Monday, April 11, 2011

Oh my goodness

RoboCop - I spent half an hour trying to persuade it to take my 6,30 euros
Oh my goodness.  I went to a slimming club this evening.  Came out with a lighter wallet and a wadge of things to read.  Got a parking ticket for being a blonde and not realising it.  Council offer of the day was fork out 60 euros at the police station or pay 6,30 on the spot.  I opted for the second.  Several other blondes had parked next to me so I felt a lot better.
At the slimming club I have been paired up with another lady, Christine, so that we don't let our partners down. We swapped phone numbers so we can encourage each other.  I found the British atmosphere a little alien particularly that baked beans seem to be allowed with everything. It made me realise I have become quite the native.  A lot of useful information including how to make a tortilla de patatas (Spanish omelette) without olive oil.  I can't begin to imagine what The Artist would say about that.
 Came home and had two glasses of cava and a pizza.  Am now off to bed to read up info wadge and see where pizza fits in.  Joking apart, I start tomorrow.  Before my knees and hips give out forever.  I've been given a 1kg goal to lose this week.  Even I should be able to manage that.
No weather report - got a new widget on the side of the page that does it all for me.

Wednesday, January 26, 2011

It’s the little things in life

The alloy centre that goes inside my 17 215/40 tyre - whatever that means

I’VE BEEN saving up to replace two tyres on the car.  It might sound ridiculous but if your car comes fitted with huge, fat tyres that give you traction like a tank and help your car guzzle petrol you’ll know they don’t come cheap.  For those in the know they’re 17 215/40 tyres.  If that's you, please email me and explain what this means.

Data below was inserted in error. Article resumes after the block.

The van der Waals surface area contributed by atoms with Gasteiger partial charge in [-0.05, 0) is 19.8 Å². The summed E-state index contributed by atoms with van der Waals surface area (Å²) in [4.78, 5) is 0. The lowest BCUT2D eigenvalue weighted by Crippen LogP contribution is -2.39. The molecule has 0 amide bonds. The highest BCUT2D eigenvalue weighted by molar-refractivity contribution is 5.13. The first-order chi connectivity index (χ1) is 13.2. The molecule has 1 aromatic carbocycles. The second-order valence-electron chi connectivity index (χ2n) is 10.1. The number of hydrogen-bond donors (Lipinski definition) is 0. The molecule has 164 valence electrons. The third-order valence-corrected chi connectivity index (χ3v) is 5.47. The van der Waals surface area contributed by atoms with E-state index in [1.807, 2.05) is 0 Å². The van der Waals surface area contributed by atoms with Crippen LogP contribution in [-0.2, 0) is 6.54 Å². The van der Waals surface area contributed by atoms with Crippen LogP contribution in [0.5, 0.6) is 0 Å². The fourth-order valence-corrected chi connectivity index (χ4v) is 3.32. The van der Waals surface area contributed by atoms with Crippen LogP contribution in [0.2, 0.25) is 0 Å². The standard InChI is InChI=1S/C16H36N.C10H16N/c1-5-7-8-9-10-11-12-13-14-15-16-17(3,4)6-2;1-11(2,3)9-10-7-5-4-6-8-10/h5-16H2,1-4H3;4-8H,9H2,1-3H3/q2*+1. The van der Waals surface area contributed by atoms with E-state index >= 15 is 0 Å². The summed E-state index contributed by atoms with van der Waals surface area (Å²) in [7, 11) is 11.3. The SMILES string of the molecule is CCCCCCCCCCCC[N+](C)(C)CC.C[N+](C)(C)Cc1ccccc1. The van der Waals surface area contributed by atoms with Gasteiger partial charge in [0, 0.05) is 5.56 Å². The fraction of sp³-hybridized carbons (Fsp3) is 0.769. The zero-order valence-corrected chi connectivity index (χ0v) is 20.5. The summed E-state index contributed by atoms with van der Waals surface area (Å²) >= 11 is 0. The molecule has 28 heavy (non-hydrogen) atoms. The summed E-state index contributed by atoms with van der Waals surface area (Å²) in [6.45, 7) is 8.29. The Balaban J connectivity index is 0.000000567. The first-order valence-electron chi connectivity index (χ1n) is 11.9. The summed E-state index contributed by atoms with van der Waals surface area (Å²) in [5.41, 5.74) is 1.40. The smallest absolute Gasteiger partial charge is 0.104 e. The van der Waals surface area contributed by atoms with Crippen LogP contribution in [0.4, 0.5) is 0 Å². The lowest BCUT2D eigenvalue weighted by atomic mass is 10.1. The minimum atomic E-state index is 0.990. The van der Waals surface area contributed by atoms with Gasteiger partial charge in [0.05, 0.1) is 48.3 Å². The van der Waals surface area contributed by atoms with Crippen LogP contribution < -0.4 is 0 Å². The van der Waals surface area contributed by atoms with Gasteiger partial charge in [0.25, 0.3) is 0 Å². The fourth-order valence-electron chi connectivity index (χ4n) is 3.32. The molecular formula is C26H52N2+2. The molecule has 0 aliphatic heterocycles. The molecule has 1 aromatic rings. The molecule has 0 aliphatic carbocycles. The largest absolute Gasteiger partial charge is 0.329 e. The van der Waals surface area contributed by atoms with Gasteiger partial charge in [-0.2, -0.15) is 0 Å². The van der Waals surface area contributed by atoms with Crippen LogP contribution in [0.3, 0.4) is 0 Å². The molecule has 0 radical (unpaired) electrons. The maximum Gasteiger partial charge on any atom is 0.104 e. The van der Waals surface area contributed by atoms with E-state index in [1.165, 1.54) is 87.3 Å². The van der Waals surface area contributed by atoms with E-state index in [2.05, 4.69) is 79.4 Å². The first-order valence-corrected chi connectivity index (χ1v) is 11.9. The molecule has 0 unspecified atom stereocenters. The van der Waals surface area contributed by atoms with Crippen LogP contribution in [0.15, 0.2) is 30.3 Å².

Anyway the village taller or garage ordered what I needed and today was the day.  We confabbed.  Or rather I asked and Paco answered. 
“So what’s the plan?  New tyres on the front?"
Paco rubbed his blackened hand across his face.  Amazingly he didn’t get a sooty chin.  The black must be embedded. 
“Naaah.  Best put the new ones on the back to stop it sliding around.”
An enlightened “Ah” from me in reply. 
Paco explained – back tyres on the front, new tyres on the back, old tyres in the bin.  And off he went.
I watched him change the first one and asked him if it was normal these days if someone (like me) couldn’t change their own tyre.
“Yes, especially if you have to do this” he replied as he whacked the jammed back tyre off with a large metal pipe.  Something I don’t carry in the car.  I also saw how he dismantled the alloy drums from the rubber bits and felt old when I discovered that inner tubes had gone the way of the choke and other now-obsolete motoring bits.
Then I wandered off, rather bored, and let them get on with it. 
There’s a bakery two doors down and it was tea time so couldn’t resist taking a look at what was on offer.  I came out clutching a bag full of calories, mainly in the form of small Argentinean meat empanadas or pasties, having made friends with the bakeress (yes, I know but I like the sound of bakeress).  Thought I could tempt the Hockey Star when I got home and of course I’d help him out.
Here in Spain, and no doubt elsewhere, some small shopkeepers aren’t too fussed about the appearance of their businesses or themselves.  I’ve been in quite a few soulless places, too depressing to want to hang around in, even less buy anything.  But this bakery was different.  The affable lady behind the counter knew the neighbourhood customers by name.  She was middle-aged, short and rotund.  Her tightly bunned hair was the canary yellow colour of home dye, but it had been carefully applied and there wasn’t a grey hair in sight.  Her full lips were tidily painted a deep red and her eyebrows pencil-thin.
The shop was warm and clean.  The bread was displayed appetisingly in large bins behind her and every counter was groaning with carefully wrapped cakes, biscuits, pastries, croissants – the lot. To one side of the counter was a large fabric-lined basket full of eggs carefully laid out on a bed of straw.  She’d obviously taken a lot of care to entice buyers to spend. She told me when they baked the empanadas, twice repeating the days they were made – Mondays, Wednesdays and Sunday mornings - because she wanted to make sure I would return.  I will I told her.

Temptation lay all around....

They were still busy back at the taller but an old friend from the children’s nursery school days had shown up with a tyre that had a mysterious slow puncture.  We stood by the row of lame cars and tried to catch up on several years of news. The more we talked the slower Paco worked.  The more we joked, the wider Paco’s smile got.